Robert H. Kane (1938-2024)

Robert H. Kane, professor emeritus of philosophy at the University of Texas at Austin, has died.

David Sosa, chair of the Department of Philosophy at UT Austin, shared the following memorial notice:

The Department of Philosophy at UT Austin mourns the passing of its longtime member Robert Kane, who was University Distinguished Teaching Professor and Professor of Philo­sophy (Emeritus).

The author of seven books and more than eighty articles on the philosophy of mind, free will and action, ethics, value theory, political philosophy and philosophy of religion, inclu­ding Free Will and ValuesThrough the Moral MazeThe Signifi­cance of Free Will (inaugural winner of the Hamilton Faculty Book Award), A Contem­pora­ry Introduction to Free Will, and Ethics and the Quest for Wisdom, Kane was also editor of The Ox­ford Handbook of Free Will.

Kane was the recipient of seventeen major teaching awards at the University of Texas, including the “Presi­dent’s Excellence Award,” and was in 1995 named one of the initial members of the Universi­ty’s Aca­demy of Distin­guished Tea­chers.

Long a leading defender of a traditional “libertarian” view of free will, Kane was known for his attempts to reconcile such a view with modern science, and to articulate its implications for ethics, politics, and law.

[This post will be updated later today with further information.]


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Rob Sica
1 month ago

Kane’s forthcoming book:

The Complex Tapestry of Free Will: A Philosophical Odyssey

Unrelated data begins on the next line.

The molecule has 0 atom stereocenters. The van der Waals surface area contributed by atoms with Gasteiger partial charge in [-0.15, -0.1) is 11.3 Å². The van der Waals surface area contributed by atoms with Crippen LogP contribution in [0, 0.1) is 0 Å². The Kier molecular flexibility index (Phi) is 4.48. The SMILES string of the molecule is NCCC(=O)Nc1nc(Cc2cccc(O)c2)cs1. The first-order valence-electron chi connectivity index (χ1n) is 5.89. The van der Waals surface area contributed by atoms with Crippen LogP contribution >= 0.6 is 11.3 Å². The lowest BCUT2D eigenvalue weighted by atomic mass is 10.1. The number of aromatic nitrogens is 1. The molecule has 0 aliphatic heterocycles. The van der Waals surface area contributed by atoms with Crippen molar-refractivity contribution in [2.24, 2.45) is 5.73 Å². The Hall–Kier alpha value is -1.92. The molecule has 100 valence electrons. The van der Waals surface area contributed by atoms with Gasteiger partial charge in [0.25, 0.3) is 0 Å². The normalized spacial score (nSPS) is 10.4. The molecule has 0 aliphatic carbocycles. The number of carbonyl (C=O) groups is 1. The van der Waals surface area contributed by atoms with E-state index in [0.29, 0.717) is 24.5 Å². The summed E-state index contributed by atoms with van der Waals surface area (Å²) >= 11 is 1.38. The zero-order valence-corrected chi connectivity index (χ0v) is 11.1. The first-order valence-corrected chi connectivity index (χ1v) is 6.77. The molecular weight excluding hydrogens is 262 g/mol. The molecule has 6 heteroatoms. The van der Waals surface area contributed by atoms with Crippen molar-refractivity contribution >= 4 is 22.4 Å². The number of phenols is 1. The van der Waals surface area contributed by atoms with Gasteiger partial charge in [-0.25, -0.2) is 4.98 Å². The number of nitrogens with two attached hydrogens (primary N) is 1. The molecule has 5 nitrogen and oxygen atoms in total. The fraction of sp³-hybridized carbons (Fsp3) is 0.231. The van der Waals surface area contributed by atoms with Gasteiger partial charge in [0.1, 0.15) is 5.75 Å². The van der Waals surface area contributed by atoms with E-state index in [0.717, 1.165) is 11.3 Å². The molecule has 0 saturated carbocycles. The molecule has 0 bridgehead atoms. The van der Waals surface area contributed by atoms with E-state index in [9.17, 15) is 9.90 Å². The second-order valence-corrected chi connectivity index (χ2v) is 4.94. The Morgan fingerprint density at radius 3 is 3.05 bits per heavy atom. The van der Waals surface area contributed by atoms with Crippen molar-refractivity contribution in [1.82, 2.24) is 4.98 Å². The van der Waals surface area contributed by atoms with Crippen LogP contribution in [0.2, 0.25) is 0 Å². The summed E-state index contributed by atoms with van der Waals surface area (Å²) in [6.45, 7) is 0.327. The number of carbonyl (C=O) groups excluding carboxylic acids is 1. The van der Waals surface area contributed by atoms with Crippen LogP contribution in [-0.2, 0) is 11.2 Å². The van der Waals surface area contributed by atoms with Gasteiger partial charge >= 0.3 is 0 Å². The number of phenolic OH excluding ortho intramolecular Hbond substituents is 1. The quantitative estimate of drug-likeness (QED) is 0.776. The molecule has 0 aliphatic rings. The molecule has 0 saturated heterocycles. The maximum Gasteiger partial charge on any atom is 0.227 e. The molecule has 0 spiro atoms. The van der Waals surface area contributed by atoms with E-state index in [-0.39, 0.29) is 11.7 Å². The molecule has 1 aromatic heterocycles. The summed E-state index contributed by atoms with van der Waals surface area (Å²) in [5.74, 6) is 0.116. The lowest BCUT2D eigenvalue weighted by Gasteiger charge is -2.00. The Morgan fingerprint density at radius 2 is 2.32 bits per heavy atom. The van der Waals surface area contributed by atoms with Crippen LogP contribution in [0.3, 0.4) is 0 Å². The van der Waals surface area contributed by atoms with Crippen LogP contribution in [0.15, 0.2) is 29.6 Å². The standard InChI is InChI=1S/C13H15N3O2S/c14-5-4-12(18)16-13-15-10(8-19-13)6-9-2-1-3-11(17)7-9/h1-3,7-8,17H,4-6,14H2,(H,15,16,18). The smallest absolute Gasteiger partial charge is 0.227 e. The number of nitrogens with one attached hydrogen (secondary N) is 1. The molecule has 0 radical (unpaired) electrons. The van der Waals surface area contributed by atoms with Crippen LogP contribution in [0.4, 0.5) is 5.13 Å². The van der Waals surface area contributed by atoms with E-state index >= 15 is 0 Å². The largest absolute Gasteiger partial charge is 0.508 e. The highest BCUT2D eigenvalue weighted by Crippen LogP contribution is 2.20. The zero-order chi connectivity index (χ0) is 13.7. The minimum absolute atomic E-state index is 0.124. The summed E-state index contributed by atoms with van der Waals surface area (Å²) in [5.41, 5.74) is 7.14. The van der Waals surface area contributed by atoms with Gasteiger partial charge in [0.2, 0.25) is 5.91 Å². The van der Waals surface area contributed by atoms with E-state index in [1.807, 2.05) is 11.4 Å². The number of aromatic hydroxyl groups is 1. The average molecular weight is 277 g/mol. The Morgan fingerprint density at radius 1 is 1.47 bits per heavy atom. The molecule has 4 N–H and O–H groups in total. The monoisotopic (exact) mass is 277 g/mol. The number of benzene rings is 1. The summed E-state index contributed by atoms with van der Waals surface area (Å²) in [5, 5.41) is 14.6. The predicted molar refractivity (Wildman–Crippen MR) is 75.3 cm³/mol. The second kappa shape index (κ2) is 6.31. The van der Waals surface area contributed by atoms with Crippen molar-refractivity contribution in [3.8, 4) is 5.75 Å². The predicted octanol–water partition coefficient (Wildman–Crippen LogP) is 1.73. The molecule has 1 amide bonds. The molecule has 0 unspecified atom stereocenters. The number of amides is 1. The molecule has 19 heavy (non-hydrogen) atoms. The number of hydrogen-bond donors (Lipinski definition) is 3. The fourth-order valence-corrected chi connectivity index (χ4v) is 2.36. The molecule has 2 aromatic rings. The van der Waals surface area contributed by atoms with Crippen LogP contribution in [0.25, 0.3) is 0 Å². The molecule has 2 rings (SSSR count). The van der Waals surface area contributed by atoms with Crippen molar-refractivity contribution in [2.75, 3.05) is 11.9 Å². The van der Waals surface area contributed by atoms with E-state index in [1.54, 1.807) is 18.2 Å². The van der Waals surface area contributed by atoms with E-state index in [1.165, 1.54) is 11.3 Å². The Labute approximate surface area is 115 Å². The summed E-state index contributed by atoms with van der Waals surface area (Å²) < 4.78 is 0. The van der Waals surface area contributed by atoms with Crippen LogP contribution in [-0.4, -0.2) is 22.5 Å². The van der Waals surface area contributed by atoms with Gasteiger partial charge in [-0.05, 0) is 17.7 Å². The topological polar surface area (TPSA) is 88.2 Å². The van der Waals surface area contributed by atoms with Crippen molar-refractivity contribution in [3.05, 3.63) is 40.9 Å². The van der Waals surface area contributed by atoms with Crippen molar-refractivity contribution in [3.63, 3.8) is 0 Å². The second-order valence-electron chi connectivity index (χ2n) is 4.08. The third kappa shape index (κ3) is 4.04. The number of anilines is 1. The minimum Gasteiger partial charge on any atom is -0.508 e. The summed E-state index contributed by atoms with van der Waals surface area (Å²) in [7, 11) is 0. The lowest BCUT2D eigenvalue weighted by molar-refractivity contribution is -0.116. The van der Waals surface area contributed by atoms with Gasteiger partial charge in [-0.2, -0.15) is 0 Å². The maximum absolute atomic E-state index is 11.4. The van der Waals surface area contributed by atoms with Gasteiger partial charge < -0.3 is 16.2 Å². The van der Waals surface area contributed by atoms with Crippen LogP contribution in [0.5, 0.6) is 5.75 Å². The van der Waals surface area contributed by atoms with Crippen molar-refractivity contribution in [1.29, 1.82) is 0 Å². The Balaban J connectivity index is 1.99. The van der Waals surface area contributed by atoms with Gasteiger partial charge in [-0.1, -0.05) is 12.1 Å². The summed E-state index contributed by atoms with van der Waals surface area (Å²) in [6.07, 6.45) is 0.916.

V. Alan White
1 month ago

He generously agreed many years ago to meet with my department at a two-day conference about his work. What a terrific intellect and generous soul. A singular figure in the free will debate, but more than that someone who anyone would benefit to emulate in his career and life.

John Fischer
John Fischer
1 month ago

Bob Kane was both an elegant and creative proponent of libertarianism about free will/moral responsibility, and a wonderfully kind and generous person. He has been a model of support for younger philosophers (and even not-so-young ones), even when we disagree.
He has been instrumental in the rise of the area of philosophy that deals with free will/moral responsibility, both as one of the most research-active and also collegial.
He will be missed.

Geordie McComb
28 days ago

Here is another generosity story. In ’08 or ’09, he was keynote for an undergraduate conference at the University of Alberta. At the dinner, he sat and talked philosophy with undergraduate students, one of whom was me. After I aired some just-thought-of idea about free-will existing because it is required for morality, he kindly said, smiling, that he had some sympathies for that line of thought.